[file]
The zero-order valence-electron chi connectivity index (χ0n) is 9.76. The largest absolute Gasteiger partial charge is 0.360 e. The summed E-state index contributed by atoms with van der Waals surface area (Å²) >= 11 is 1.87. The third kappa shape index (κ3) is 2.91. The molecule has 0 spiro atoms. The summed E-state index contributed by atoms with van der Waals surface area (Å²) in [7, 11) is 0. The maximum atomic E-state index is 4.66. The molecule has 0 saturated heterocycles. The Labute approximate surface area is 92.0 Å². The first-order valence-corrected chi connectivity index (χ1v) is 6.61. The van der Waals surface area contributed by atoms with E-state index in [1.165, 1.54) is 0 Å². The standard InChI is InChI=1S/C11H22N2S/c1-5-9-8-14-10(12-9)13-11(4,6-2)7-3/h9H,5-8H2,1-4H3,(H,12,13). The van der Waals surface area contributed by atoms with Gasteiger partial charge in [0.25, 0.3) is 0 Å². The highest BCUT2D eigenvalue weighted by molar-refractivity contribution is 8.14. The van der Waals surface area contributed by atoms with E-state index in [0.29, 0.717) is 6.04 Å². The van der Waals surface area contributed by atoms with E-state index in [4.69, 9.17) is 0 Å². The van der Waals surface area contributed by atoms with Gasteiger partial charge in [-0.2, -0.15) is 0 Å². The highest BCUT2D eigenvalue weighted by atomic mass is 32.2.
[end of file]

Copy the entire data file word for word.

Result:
The zero-order valence-electron chi connectivity index (χ0n) is 9.76. The largest absolute Gasteiger partial charge is 0.360 e. The summed E-state index contributed by atoms with van der Waals surface area (Å²) >= 11 is 1.87. The third kappa shape index (κ3) is 2.91. The molecule has 0 spiro atoms. The summed E-state index contributed by atoms with van der Waals surface area (Å²) in [7, 11) is 0. The maximum atomic E-state index is 4.66. The molecule has 0 saturated heterocycles. The Labute approximate surface area is 92.0 Å². The first-order valence-corrected chi connectivity index (χ1v) is 6.61. The van der Waals surface area contributed by atoms with E-state index in [1.165, 1.54) is 0 Å². The standard InChI is InChI=1S/C11H22N2S/c1-5-9-8-14-10(12-9)13-11(4,6-2)7-3/h9H,5-8H2,1-4H3,(H,12,13). The van der Waals surface area contributed by atoms with Gasteiger partial charge in [0.25, 0.3) is 0 Å². The highest BCUT2D eigenvalue weighted by molar-refractivity contribution is 8.14. The van der Waals surface area contributed by atoms with E-state index in [0.29, 0.717) is 6.04 Å². The van der Waals surface area contributed by atoms with E-state index in [4.69, 9.17) is 0 Å². The van der Waals surface area contributed by atoms with Gasteiger partial charge in [-0.2, -0.15) is 0 Å². The highest BCUT2D eigenvalue weighted by atomic mass is 32.2.